After years of heated discussions, Brazil has enacted new legislation authorizing foreign investors to operate in the country's health sector, including by acquiring hospitals, clinics and laboratories. Data gathered by the Brazilian Federation of Supplementary Health (Federação Nacional de Saúde Suplementar – FenaSaúde) – a private association that unites Brazil's private health operators – indicates that the market comprises approximately 71,9 million people, with revenues in the region of USD 49 billion per year (Sept. 2014).
Law N. 13.097 was published on January 20th, 2015, coming into effect on the same date. It modifies the previous law, Law N. 8.080, of September 19th, 1990, which is the law regulating the Brazilian Unified Health System (Sistema Único de Saúde – SUS), the State-controlled public system for free healthcare.
Despite the fact that Brazil's Federal Constitution sets forth that the Government is required to provide quality, universal and free healthcare to the whole population, the precarious conditions of public hospitals, plagued by long lines, a lack of qualified professionals, poor facilities and a general absence of resources, has driven most of the higher income classes to private health care providers.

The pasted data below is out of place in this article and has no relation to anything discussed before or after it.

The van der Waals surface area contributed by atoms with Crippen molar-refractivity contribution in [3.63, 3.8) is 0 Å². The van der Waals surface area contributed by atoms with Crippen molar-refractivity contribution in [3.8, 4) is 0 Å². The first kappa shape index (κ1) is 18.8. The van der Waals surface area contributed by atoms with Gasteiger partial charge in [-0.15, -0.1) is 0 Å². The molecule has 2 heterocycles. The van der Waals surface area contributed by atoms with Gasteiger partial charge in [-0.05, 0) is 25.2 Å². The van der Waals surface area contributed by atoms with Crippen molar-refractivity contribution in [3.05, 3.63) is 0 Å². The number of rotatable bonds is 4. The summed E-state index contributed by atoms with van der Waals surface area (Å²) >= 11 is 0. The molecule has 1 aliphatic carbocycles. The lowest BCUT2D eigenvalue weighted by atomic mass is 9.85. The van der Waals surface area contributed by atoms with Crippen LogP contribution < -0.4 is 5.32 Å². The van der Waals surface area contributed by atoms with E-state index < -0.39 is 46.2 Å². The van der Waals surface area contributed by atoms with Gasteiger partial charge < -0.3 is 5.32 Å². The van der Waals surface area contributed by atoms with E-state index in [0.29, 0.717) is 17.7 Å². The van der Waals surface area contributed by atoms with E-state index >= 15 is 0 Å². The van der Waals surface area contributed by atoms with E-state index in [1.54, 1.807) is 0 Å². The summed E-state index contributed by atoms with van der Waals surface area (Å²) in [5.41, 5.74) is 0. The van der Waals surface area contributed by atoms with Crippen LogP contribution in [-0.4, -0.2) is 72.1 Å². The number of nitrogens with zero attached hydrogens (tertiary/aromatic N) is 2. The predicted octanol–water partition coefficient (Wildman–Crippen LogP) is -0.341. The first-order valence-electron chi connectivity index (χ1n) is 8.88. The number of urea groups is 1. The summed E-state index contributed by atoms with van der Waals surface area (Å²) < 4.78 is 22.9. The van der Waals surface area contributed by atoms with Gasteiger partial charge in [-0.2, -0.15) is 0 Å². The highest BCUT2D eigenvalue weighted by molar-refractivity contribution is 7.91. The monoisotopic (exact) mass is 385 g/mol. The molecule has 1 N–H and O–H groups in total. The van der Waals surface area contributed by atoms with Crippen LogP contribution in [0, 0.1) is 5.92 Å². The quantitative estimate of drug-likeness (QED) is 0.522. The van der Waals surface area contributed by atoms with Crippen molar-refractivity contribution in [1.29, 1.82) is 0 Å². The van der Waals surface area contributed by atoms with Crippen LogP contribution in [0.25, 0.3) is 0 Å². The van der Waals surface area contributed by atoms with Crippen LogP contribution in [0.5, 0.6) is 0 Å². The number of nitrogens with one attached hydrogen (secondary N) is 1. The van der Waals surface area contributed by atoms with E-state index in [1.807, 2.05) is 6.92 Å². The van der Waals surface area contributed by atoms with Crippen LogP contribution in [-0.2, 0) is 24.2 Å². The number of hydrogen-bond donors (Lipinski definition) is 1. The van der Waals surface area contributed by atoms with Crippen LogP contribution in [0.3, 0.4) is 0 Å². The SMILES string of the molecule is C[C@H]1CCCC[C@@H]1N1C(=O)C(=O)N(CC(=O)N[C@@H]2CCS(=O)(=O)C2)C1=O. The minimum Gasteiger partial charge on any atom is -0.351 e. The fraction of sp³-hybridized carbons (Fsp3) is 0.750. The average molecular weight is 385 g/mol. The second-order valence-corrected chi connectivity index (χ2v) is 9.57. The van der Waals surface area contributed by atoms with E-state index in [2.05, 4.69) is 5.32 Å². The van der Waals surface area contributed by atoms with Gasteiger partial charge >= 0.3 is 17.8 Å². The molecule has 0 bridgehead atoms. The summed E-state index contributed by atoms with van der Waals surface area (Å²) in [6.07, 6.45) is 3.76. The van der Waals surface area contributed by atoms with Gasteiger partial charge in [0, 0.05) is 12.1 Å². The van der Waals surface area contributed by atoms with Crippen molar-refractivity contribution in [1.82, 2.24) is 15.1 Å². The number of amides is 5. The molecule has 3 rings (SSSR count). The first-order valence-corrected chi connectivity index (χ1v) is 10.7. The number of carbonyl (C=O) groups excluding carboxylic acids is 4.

According to the Constitution, foreign entities and individuals cannot hold investments in health sector enterprises in the country except as otherwise authorized by specific laws and, so far, the only relevant legal authorization to this end was that of Law N. 9.656, dated June 3rd, 1998, which provides for the organization of private health care operators in Brazil. These are entities whose main activity is to provide reimbursement to clients for private health care expenses, or to provide clients with prepaid treatment in hospitals owned by the operator or by other contracted physicians.
Since the law authorizes private health providers to own their own hospitals and other health service establishments, until recently the main alternative for foreign entities to maintain investments in local hospitals was to become a shareholder of one such operator. Alternatively, other foreign groups could opt to execute long term loans to Brazilian hospitals with an option to convert their debt into equity in the future – at the creditor's criteria and provided the law would so authorize.
Now, based on the new law, foreign investors may, directly or indirectly, hold full or partial ownership in general or specialized hospitals, including philanthropic and not-for-profit establishments, as well as general or specialized clinics, policlinics, human genetics labs, entities that produce and supply drugs and other health products, clinical analysis labs, pathologic anatomy labs and diagnostic imaging centers, among others.
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